Who needs life insurance?
Life insurance protects your family by replacing income if you die prematurely. Some policies also accumulate cash and pay distributions during your lifetime.
In most cases, you need life insurance only if someone depends on you for support.
These groups often do not need life insurance:
- Single people, unless they are single parents or support someone such as an elderly parent.
- Working couples without children or parents who depend on them, particularly if the surviving spouse makes enough money to pay bills and debts without exhausting savings.
- Older people whose children are grown and independent. A well-planned savings program should decrease the family's need for life insurance as wage earners approach retirement age.
Note: Families (including single-parent households) usually need life insurance. The younger the children, the greater the need for life insurance.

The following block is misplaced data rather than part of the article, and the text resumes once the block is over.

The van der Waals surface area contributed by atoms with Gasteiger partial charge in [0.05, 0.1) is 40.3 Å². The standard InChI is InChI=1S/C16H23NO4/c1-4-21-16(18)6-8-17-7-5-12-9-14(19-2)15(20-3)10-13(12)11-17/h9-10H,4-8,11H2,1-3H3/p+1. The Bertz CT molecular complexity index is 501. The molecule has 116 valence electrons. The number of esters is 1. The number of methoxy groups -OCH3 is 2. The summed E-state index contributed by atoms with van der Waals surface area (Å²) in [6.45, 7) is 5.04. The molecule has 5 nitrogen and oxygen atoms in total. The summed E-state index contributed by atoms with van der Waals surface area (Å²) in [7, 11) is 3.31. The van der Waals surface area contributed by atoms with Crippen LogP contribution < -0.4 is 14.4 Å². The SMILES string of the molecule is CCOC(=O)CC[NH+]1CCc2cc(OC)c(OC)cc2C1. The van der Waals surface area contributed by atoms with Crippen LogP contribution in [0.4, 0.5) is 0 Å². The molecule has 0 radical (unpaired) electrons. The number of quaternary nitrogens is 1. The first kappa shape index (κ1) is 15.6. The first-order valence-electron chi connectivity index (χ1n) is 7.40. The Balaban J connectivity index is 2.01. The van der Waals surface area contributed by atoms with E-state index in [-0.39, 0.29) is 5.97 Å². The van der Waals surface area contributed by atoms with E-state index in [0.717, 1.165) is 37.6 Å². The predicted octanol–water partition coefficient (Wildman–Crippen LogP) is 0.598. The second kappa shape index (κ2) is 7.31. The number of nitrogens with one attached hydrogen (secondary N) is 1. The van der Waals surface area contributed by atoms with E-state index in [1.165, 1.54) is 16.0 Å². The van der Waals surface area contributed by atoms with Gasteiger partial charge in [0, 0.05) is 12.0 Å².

An insurance company bases your premium on the type and amount of insurance you buy and your chance of death while the policy is in effect. Your age, gender, smoking habits, and medical condition are factors. Other factors include the company's agent commissions and overhead.
If a company determines that you have an above-average risk of death, shop before paying a higher rate. Other companies may classify you differently.
An annuity is an insurance contract typically used in retirement planning. It is designed to protect you from outliving your assets. You pay premiums into the annuity and the insurer promises to pay out money to you or a beneficiary in a series of payments.
An annuity is not a savings account. An annuity should be purchased to reach long-term financial goals. Most annuities have surrender or withdrawal charges to discourage people from taking money out or ending (surrendering) the contract before retirement.